Sermon for March 31, 2019

Readings: Joshua 5:9-12 • Psalm 32:1-11 • 2 Corinthians 5:16-21 • Luke 15:1-3, 11-32

This week’s theme is God’s forgiveness leads to new beginnings. God tells Joshua that the disgrace of Egypt is in the past; Israel has a new beginning in Canaan. Psalm 32 tells us how blessed we are for having our sins covered. 2 Corinthians reminds us that we are a new creation because Christ became our sin and reconciled us to the Father. This week’s sermon takes a deeper look at story of the prodigal son, the elder brother and the father. Do we see ourselves in the story? Do we see the Father’s heart?

The Father’s Heart

Luke 15:1-3, 11-32

Introduction: Talk about a moment in your life that stands out where you felt nothing but the deep emotion of love—such as watching your spouse walk down the aisle, holding your newborn baby, walking your daughter down the aisle at her wedding, welcoming your soldier son home from the war.

There are moments in our lives that stand out in our memory because they are moments filled with deep emotion—moments when the love and affection God has placed in our hearts for our dear ones overflows in abundance. That is just a taste of the love between Father, Son and Spirit—and the love between our Triune God and you.

We were created in the image of God to be his image-bearers—to show his heart of love. However, we more often than not stubbornly resist our calling to bear witness to who God really is.

When humanity turned away from God, we turned away from the source of our life and being. We became a law unto ourselves, taking all God has given us for life and godliness and wasted it in self-indulgent and frivolous living. We as human beings, even in our efforts to be good people, often find ourselves in places we never meant to be.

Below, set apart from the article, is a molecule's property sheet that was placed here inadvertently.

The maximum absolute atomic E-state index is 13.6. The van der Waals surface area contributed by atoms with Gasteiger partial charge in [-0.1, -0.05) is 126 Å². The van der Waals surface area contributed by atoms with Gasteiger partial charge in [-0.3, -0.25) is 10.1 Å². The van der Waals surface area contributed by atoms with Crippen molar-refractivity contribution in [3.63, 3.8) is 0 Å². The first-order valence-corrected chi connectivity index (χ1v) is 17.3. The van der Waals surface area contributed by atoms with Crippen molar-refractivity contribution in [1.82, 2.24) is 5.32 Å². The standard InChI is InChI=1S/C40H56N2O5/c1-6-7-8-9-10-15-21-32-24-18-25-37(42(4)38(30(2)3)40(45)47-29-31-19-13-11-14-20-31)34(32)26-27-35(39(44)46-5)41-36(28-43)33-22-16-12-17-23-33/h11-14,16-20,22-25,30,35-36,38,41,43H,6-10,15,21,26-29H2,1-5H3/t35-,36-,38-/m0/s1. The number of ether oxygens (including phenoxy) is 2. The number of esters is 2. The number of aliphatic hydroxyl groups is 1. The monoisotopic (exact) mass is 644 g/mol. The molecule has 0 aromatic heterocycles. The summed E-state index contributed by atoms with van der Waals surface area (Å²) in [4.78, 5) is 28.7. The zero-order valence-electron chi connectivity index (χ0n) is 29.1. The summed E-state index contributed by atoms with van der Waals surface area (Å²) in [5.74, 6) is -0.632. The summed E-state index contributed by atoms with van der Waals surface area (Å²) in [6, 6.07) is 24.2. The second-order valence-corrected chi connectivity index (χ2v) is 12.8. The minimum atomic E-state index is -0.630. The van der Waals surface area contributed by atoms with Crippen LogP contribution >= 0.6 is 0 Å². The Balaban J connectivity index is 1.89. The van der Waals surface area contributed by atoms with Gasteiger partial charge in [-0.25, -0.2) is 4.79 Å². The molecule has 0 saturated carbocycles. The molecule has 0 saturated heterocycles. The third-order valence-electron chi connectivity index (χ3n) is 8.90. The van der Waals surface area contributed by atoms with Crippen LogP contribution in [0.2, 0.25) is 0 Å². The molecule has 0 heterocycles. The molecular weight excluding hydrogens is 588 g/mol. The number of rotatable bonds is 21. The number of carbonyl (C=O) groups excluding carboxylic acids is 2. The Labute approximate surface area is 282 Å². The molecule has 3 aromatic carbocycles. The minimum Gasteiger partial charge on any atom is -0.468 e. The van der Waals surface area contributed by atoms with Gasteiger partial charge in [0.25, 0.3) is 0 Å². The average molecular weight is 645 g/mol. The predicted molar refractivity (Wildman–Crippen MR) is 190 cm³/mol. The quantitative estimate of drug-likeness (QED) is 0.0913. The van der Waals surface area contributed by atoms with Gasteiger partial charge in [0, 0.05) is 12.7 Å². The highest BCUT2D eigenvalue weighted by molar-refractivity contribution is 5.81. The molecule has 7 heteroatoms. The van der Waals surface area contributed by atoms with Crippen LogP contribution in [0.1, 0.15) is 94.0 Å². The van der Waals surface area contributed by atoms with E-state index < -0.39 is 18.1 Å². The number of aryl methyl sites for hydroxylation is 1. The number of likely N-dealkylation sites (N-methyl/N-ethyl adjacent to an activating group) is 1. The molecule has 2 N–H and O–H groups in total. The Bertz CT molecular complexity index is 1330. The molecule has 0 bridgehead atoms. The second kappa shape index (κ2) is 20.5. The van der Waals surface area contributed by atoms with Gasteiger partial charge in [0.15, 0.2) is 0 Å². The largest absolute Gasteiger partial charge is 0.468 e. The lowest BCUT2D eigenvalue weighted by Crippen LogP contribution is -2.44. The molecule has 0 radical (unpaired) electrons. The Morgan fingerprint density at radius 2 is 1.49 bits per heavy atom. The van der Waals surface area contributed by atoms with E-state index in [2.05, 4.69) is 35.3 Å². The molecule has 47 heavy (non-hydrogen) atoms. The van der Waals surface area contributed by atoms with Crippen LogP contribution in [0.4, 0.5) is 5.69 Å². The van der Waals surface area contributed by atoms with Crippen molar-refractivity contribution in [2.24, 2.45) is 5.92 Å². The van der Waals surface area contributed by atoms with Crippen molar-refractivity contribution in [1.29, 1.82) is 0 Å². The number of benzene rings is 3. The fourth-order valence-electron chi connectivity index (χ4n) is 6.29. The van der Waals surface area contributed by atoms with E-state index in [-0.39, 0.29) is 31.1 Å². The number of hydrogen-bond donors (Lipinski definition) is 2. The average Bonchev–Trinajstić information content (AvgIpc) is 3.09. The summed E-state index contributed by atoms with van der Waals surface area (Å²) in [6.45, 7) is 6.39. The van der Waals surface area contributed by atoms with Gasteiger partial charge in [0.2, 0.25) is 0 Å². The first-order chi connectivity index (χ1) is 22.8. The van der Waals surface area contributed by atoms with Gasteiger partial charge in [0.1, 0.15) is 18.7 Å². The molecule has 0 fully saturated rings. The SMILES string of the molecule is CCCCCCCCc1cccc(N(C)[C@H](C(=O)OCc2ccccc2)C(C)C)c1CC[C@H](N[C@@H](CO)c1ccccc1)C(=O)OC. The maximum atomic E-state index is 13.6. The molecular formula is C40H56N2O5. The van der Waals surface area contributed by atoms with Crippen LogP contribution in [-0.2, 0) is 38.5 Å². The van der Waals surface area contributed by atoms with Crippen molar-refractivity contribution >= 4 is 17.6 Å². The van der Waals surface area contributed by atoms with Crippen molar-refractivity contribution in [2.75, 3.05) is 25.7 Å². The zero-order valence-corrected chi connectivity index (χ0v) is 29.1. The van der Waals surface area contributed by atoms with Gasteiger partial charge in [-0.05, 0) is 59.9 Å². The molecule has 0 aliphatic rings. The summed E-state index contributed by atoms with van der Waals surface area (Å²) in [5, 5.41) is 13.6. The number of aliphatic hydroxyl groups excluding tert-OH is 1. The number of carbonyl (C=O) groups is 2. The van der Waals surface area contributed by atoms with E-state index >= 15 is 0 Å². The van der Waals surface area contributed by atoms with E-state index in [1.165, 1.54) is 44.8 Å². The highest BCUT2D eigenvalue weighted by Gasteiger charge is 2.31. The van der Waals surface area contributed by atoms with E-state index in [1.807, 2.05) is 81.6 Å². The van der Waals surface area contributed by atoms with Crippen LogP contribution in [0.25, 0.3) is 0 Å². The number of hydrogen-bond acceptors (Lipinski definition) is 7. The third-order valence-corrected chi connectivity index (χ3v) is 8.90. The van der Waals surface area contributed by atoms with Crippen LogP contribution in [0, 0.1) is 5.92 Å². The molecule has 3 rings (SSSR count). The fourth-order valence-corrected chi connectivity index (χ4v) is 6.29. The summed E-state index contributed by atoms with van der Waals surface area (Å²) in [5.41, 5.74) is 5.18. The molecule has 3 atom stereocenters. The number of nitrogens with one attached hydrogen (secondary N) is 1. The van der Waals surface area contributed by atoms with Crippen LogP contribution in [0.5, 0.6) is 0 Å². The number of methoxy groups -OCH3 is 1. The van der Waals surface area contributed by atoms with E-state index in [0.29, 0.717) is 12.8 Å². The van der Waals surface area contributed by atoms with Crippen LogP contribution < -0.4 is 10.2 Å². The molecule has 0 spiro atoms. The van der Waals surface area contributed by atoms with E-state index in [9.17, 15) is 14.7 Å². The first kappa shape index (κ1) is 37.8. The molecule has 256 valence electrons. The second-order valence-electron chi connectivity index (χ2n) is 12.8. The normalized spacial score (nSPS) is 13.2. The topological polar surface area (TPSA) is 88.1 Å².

Today we will look at a story in Luke 15 most of us are familiar with. Most of us see ourselves in the story of the prodigal son and his elder brother. My prayer is that we start to live more like the Father and share his heart.

Let’s begin in Luke 15:

Now the tax collectors and sinners were all gathering around to hear Jesus. But the Pharisees and the teachers of the law muttered, “This man welcomes sinners and eats with them” (Luke 15:1-2).

Jesus was in the company of two groups of people. First were the tax collectors and sinners—a group considered the outcasts of society, unworthy of Jesus’ time by the second group of people, the scribes and the Pharisees.

Some of us have been more like the first group throughout our lives—we know we are sinners who need forgiveness. We gather around Jesus to learn how to change and how to live.

Others may be more like the second group, believing they live pretty good lives. “I’ve followed God all my life. I would never do anything unholy or inappropriate. I would never be unfaithful to my spouse. I make sure I put something in the offering every Sunday, and I’m good to my family. I help out in the community, and I faithfully attend Bible study.” They gather around Jesus to find a way to trick him, or to look down on others. “Lord, there are so many people who don’t even do half the things I do for the church and for other people.”

To both groups, Jesus tells the parable.

There was a man who had two sons. The younger one said to his father, ‘Father, give me my share of the estate.’ So he divided his property between them. Not long after that, the younger son got together all he had, set off for a distant country and there squandered his wealth in wild living (Luke 15:11-13).